Thinking in fragments: Romanticism and beyond

  • University of Birmingham (UK), 16-17 December 2010

An international conference organized by the Leopardi Centre at Birmingham, sponsored by the AHRC as part of the Zibaldone Project, and supported by the Society for Italian Studies. Conference co-ordinator: Michael Caesar

The theme

The first complete English edition of Giacomo Leopardi’s 4,526-page notebook (his Zibaldone di pensieri) will be published in 2012/13. The final stages of this project provide an opportunity to examine the poet-thinker’s fragmentary writing in a wider conceptual context than is usual and to address issues concerning fragmentariness as a distinctive form of the modern, the fragment in space and time, the relation between fragmentary thinking and philosophical materialism, the fragmentation of language, fragmentation and the lyric voice, (re-)assembly. The conference will bring Leopardi scholars together with specialists in eighteenth-century thought, English and German Romanticism, and competing concepts of the modern, in order to explore fragmentariness in modern culture from the Enlightenment to Baudelaire, Benjamin and beyond.

Thursday 16 December 2010

Session 1 - Welcome and Introduction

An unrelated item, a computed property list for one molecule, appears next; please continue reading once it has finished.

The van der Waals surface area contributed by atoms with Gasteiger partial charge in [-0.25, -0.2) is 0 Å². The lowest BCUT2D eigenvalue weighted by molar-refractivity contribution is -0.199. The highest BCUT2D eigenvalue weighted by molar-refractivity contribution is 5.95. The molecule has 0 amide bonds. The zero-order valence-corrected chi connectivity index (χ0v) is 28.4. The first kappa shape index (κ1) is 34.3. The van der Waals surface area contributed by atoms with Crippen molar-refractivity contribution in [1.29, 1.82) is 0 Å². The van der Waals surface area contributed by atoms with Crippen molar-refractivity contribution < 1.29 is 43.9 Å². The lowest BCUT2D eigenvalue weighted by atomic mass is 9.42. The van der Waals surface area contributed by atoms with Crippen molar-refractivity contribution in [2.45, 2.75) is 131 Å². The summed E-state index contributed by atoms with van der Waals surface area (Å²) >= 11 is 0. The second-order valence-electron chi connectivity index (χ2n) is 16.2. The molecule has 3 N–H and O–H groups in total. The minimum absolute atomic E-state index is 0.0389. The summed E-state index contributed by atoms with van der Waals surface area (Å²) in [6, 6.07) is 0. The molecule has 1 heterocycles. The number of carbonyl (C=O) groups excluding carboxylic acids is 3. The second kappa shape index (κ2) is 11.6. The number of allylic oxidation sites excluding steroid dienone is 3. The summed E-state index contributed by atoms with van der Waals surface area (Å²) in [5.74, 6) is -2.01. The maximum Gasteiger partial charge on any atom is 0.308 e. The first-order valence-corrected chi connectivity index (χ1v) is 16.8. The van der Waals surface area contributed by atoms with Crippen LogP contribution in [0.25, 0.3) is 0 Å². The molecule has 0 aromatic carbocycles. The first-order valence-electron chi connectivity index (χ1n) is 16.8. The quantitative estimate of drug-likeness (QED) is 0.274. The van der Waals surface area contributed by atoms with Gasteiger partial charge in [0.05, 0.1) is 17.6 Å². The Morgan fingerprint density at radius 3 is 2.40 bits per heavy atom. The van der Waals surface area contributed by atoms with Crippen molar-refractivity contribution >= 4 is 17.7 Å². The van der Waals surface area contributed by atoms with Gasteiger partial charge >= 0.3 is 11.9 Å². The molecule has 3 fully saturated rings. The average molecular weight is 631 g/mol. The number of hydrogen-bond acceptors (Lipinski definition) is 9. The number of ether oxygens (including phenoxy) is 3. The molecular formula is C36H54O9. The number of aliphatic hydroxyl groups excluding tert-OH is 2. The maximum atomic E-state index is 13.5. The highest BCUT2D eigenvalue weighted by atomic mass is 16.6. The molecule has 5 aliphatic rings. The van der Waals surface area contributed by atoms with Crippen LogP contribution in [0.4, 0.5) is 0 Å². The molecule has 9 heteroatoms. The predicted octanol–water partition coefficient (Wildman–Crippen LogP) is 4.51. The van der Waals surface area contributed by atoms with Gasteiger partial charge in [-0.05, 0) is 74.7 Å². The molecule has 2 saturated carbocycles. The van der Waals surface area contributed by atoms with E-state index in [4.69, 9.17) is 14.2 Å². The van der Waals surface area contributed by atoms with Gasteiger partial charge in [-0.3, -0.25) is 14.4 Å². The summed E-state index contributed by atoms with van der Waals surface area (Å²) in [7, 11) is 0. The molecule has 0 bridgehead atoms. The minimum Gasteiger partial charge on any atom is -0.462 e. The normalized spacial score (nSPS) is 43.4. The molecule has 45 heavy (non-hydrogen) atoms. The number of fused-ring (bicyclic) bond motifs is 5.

• Marian Hobson (Queen Mary University of London): Fragments, satire and philosophy without end: Diderot’s Neveu de Rameau
  • Download abstract (doc) and paper (pdf)
  • David Hill (Birmingham): The fragment in the Sturm und Drang: Goethe, Coleridge and Herder 
  • Download abstract (doc) and paper (pdf)

Session 2

  • Paola Cori (Birmingham): Leopardi, Borges, Deleuze and the rhizome 
  • Download abstract (doc) and paper (pdf)
  • James Vigus (Ludwig-Maximilians-Universität, Munich): The Romantic fragment and the legitimation of philosophy: Platonic poems of reason
  • Download abstract (doc) and paper (pdf)
  • Paul Hamilton (Queen Mary University of London): The logic of the fragment and Romantic sobriety
  • Download abstract (doc) and paper (pdf)

Reading

Jonathan Galassi (Farrar Straus and Giroux, NYC) reads from his new translation of Leopardi’s Canti.

Followed by a visit to the Cadbury Research Library to view a special display of rare and unusual books connected with writers featured in the conference organised by librarian Martin Killeen

Friday 17 December 2010

Session 3

Session 4

Session 5

Session 6

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